Justice Inyang Ekwo of the Federal High Court in Abuja yesterday told the Special Presidential Investigation Panel for the Recovery of Public Property (SPIPRPP) that it lacks prosecutorial powers to initiate criminal proceedings against any Nigerian.
Justice Ekwo, who in a ruling delivered, held that the function of the panel ends with the completion of investigation, saying any attempt by the panel to file charges on its own is ultra vires, null and void since the constitution did not confer on it such powers.
The judge consequently dismissed the charges filed by the panel against the Director of Finance and Accounts in the Federal Ministry of Power, Works and Housing, Mr. Ibrahim Tumsah, and his brother, Tijani Tumsah, also a staff of the ministry.
Following the dismissal of the charges, the court then discharged the defendants of the two-count charge filed against them.
The defendants had in their motion relied on Section 4(4) of Recovery of Public Property Special Provisions Act to urge the court to decline adjudicating on the matter.
Counsel to the defendants, Abdul Mohammed, insisted that the presidential panel has no prosecutorial powers, adding that the section provides for acts that could be taken by the presidential panel.
The counsel informed the court that a full panel of Court of Appeal, had in a judgment delivered on November 5, 2018, barred the presidential panel from filing any charge in court against any person because it lacks such prosecutorial powers.
On his notice of preliminary objection, counsel to the 1st defendant, Kehinde Ogunwumiji SAN, prayed the court for an order striking out the two-count charge for lack of jurisdiction.
He showed the court a copy of the Court of Appeal judgment, adding that section 27(2) of the 1999 Constitution (as amended) stipulates that a decision of the Court of Appeal shall be enforced in any part of the federation.
“The Court of Appeal even said it cannot approach any court, not to talk of filing a charge,” Ogunwumiji said.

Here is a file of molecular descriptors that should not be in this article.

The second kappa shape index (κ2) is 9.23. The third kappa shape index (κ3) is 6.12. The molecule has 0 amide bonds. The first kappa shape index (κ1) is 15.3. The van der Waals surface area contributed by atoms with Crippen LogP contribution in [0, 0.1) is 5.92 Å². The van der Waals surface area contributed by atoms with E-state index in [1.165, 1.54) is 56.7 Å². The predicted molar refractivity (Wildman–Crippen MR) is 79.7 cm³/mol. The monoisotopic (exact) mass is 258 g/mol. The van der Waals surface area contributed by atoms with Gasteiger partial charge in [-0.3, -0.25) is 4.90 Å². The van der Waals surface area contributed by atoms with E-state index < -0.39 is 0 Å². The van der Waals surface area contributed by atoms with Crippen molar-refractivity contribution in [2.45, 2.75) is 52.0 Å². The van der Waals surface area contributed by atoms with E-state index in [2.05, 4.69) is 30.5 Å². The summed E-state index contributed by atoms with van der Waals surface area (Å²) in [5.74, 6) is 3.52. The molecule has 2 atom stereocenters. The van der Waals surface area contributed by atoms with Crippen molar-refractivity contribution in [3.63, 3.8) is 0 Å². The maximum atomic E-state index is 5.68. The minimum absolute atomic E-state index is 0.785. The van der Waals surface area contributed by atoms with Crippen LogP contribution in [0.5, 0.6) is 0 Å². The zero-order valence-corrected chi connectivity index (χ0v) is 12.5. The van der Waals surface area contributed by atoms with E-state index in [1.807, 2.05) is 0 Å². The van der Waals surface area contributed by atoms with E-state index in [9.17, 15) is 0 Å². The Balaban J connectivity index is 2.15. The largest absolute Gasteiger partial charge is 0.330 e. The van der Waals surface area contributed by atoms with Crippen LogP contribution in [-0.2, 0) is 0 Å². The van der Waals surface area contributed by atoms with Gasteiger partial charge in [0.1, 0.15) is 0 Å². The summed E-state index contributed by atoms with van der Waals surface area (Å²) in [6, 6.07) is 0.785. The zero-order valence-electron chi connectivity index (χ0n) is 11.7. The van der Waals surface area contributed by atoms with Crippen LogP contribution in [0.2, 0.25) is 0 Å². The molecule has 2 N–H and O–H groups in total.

Arguing further, the senior lawyer submitted that the presidential probe panel was in contempt, having disobeyed the appellate court’s pronouncement.
Replying, counsel to the presidential probe panel, Celsus Ukpong, vehemently opposed the applications, and urged the court to dismiss them.
Ukpong argued that the Court of Appeal judgment was not applicable in the instant case.
He posited that under section 3(3) of the Recovery of Public Property Special Provisions Act, the president has the power to set up a probe panel, and that the panel can sue on behalf of the president.
Ukpong submitted that Section 4(4) of the Act, which the 1st defendant’s counsel referred to “mainly talked about suspects who had received and completed their asset declaration forms.”
But where a person neglected and refused to declare the person’s assets that constitute a criminal act, liable for prosecution by a lawyer on behalf of president.
After taking submission, Justice Ekwo fixed February 25 for ruling.
Both brothers, it would be recalled, were re-arraigned on October 31, 2018, before Justice Ekwo of the Federal High Court sitting in Abuja for their failure to declare their assets.
Specifically, the two public servants were prosecuted by the Okoi Obono Obla-led presidential probe panel for refusing and neglecting to declare their assets to the special panel.